March 26, 2017


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Sometimes it takes darkness to see the light

Hey there, time traveller!
This article was published 4/4/2009 (2912 days ago), so information in it may no longer be current.

In 1610, the famed Italian astronomer Galileo Galilei published a book about the stars and planets he observed in the sky above Padua. Although his homemade telescope was less powerful than most beginners' telescopes sold today, he made some remarkable discoveries about the moon, planets and the Milky Way.

Most people today would have trouble replicating Galileo's ages-old feat, even with modern telescopes -- not because the stars and planets are dimmer, but because the Earth has become much brighter. In an article in The New Yorker titled The Dark Side, David Owen notes that a person standing on the observation deck of the Empire State Building in New York City on a cloudless night today "would be unable to discern much more than the moon, the brighter planets, and a handful of very bright stars -- less than one per cent of what Galileo would have been able to see without a telescope."

Thoughts about Galileo, and about how our view of the heavens has changed over the past 400 years, came to mind during Earth Hour last month when millions of people around the globe turned off unnecessary lights. In Canada, 258 communities signed up to show their concern about climate change; worldwide, over 4,000 cities and towns in 88 countries participated in the event.

Earth Hour also got me thinking about the role light plays in religion. Almost all religions use it as metaphor for knowledge, wisdom, justice and other spiritual ideals and goals. Conversely, darkness has most often been a common metaphor for evil.

Since the world's major religions originated before electricity, it's easy to see why light and dark were such important concepts -- there was so little light back then, and the dark was so encompassing. The idea of God as light, piercing and dispersing darkness, would have been immediately understood and appreciated by all.

Today, that image is much less meaningful. If we want light, we simply flick on a switch. We can experience illumination 24 hours a day, if we want -- something that would have been very difficult, if not impossible, for most people not very long ago. As a result, we fail to see light as something special, or even miraculous; it has become just another commonplace commodity that we take for granted.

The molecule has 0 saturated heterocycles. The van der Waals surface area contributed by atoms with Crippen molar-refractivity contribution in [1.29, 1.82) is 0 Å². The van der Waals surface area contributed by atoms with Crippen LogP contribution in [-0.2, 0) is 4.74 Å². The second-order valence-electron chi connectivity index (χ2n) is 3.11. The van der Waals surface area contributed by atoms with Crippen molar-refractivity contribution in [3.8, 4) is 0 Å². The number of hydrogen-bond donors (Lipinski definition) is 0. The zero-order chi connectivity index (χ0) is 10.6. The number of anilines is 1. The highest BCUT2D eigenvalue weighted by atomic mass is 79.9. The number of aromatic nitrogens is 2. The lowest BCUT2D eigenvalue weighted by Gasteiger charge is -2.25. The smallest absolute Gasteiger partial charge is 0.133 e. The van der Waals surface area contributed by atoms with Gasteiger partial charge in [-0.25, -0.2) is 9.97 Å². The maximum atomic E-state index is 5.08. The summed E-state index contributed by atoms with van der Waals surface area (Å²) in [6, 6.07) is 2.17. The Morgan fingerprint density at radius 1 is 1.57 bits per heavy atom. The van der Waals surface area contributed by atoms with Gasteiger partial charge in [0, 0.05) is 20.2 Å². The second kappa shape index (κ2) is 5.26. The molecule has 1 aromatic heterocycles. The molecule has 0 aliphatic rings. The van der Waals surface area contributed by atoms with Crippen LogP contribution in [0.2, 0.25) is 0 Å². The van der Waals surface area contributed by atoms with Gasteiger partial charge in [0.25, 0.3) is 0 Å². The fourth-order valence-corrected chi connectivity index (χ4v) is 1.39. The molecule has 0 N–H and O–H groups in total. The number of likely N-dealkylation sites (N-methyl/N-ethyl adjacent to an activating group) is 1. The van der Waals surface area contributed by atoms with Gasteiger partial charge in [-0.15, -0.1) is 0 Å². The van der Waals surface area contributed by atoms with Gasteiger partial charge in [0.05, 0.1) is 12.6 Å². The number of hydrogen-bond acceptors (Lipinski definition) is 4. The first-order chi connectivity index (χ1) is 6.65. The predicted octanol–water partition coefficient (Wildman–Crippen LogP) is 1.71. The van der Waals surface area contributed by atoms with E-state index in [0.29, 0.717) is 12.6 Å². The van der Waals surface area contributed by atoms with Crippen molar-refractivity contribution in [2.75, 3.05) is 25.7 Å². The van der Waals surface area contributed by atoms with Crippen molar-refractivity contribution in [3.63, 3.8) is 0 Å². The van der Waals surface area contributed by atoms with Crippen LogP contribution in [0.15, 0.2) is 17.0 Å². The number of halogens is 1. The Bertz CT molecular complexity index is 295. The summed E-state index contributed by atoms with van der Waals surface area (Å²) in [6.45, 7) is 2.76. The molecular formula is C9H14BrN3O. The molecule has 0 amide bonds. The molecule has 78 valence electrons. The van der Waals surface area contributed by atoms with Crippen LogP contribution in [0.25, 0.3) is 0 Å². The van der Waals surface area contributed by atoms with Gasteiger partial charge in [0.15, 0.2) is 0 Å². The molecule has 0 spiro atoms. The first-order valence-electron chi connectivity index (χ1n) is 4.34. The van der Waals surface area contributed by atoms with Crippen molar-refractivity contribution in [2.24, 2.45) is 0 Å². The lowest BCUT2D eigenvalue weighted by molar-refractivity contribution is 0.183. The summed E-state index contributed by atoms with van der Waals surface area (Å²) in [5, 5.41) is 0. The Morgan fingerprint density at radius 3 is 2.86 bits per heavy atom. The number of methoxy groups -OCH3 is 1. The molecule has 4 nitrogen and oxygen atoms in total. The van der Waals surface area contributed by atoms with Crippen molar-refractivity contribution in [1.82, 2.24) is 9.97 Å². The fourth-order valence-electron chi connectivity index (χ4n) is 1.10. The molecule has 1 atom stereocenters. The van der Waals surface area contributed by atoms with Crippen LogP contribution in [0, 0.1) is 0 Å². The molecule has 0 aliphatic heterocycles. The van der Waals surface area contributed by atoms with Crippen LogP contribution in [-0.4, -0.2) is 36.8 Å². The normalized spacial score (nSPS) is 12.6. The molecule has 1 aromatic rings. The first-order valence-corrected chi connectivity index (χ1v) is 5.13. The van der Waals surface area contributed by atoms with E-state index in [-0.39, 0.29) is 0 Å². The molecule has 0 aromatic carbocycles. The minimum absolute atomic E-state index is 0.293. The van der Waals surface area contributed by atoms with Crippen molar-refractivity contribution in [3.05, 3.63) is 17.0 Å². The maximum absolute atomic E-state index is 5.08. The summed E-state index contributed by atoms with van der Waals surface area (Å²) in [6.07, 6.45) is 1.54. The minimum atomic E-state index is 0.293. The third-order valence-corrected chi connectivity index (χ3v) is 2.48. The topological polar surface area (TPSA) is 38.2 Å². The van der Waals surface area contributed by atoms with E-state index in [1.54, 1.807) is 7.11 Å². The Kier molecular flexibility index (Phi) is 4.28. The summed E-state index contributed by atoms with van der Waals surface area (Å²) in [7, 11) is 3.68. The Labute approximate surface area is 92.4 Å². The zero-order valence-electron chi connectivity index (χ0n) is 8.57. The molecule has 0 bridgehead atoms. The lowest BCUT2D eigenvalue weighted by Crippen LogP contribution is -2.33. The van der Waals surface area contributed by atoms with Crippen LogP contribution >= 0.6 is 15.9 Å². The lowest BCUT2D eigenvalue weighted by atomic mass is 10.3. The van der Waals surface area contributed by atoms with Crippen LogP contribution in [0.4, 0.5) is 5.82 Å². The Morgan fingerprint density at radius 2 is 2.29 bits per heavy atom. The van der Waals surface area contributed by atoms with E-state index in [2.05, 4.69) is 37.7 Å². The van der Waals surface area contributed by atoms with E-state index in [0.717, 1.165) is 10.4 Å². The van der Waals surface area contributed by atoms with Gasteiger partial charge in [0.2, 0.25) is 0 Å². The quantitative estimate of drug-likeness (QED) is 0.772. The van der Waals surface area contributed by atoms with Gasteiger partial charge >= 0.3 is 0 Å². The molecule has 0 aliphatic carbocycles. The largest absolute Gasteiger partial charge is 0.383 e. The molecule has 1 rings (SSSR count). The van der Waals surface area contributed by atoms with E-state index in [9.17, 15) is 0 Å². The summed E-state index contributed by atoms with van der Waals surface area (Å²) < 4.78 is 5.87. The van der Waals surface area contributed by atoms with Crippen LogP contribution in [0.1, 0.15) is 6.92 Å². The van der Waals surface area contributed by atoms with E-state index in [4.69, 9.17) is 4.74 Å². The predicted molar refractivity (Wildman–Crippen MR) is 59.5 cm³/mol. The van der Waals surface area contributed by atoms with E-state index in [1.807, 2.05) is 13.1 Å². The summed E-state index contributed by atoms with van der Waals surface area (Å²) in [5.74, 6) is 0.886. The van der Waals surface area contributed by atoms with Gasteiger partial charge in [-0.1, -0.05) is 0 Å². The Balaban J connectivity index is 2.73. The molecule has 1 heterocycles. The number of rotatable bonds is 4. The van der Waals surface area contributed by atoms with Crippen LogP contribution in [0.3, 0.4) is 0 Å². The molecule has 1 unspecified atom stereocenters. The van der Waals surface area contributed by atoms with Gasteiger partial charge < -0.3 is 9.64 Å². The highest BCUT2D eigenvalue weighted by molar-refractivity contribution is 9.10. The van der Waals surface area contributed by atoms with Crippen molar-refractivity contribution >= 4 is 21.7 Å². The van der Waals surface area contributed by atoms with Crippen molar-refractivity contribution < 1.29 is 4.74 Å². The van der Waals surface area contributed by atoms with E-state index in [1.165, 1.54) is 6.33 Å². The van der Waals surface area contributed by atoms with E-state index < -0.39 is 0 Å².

If anything, we have too much light these days. The many lights from buildings, street lights, cars and other sources in large parts of the developed world have created a condition called skyglow, the dome of light that appears over major cities and washes out the night sky. This light pollution, as astronomers call it, means that those who study the skies have to go farther and farther afield to find places dark enough to permit decent stargazing. To see skies like Galileo knew, you would have to travel to the Australian Outback or the mountains of Peru.

Does this mean that light is no longer a useful metaphor for God or religious understanding? Of course not. But it may have lost some of its power and meaning today.

At the same time, just as Earth Hour helped us appreciate the dark, if only for a short time, maybe this is the time for religious people to see darkness in a new way.

How so? Just as skyglow prevents us from seeing the stars today, maybe too much activity prevents us from seeing the things that really matter -- relationships, family, friends, and God as well.

Maybe the problem is too much information, particularly the steady, relentless and depressing drone of bad news in so much of the media. Maybe we could use more times of darkness from the news to rest and calm our bodies, minds and souls.

Or maybe we need to go digitally dark by turning off our BlackBerries and cellphones and avoiding email. A good book, a walk in the park, or even some time of silent meditation could help us see things we have missed in life, or are in danger of missing.

Almost 30 years ago, I laid on my back on a hill in rural Greece and looked up at the night sky. I was amazed -- I had never seen so many stars before. No wonder, I thought to myself, that the ancient Greeks spent so much time detailing and mapping the constellations; they could actually see them.

More recently, I remember driving in rural Nicaragua on a pitch-black night. Far off in the distance, I could see a single, solitary light of a farmhouse; in Managua, that country's capital city, it would have been lost, one dim light among many. But there, alone, it stood out brightly and beckoned, a single gash against the darkness.

Through both experiences, and through some trying personal circumstances, I have come to appreciate the dark in a whole new way. Sometimes it is only in great darkness that we can fully see the light.


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